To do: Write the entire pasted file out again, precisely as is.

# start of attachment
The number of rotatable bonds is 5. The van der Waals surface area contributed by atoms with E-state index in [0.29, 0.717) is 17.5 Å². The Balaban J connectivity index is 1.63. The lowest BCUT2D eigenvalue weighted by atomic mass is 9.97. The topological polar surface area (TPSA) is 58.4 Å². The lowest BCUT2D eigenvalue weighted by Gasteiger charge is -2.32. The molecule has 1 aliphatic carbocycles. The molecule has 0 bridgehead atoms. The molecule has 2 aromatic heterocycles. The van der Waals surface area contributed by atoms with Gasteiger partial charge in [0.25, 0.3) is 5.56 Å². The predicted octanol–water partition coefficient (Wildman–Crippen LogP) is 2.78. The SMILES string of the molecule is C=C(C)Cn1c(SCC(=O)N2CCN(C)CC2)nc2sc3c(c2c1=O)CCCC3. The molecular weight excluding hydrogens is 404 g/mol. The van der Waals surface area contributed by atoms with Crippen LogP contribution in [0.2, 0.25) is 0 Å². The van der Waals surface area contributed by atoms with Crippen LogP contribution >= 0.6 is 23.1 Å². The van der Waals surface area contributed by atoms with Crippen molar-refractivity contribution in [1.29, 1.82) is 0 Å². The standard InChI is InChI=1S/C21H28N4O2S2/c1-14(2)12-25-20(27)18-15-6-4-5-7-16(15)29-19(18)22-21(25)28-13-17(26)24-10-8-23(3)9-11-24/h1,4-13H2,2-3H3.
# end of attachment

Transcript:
The number of rotatable bonds is 5. The van der Waals surface area contributed by atoms with E-state index in [0.29, 0.717) is 17.5 Å². The Balaban J connectivity index is 1.63. The lowest BCUT2D eigenvalue weighted by atomic mass is 9.97. The topological polar surface area (TPSA) is 58.4 Å². The lowest BCUT2D eigenvalue weighted by Gasteiger charge is -2.32. The molecule has 1 aliphatic carbocycles. The molecule has 0 bridgehead atoms. The molecule has 2 aromatic heterocycles. The van der Waals surface area contributed by atoms with Gasteiger partial charge in [0.25, 0.3) is 5.56 Å². The predicted octanol–water partition coefficient (Wildman–Crippen LogP) is 2.78. The SMILES string of the molecule is C=C(C)Cn1c(SCC(=O)N2CCN(C)CC2)nc2sc3c(c2c1=O)CCCC3. The molecular weight excluding hydrogens is 404 g/mol. The van der Waals surface area contributed by atoms with Crippen LogP contribution in [0.2, 0.25) is 0 Å². The van der Waals surface area contributed by atoms with Crippen LogP contribution >= 0.6 is 23.1 Å². The van der Waals surface area contributed by atoms with Crippen molar-refractivity contribution in [1.29, 1.82) is 0 Å². The standard InChI is InChI=1S/C21H28N4O2S2/c1-14(2)12-25-20(27)18-15-6-4-5-7-16(15)29-19(18)22-21(25)28-13-17(26)24-10-8-23(3)9-11-24/h1,4-13H2,2-3H3.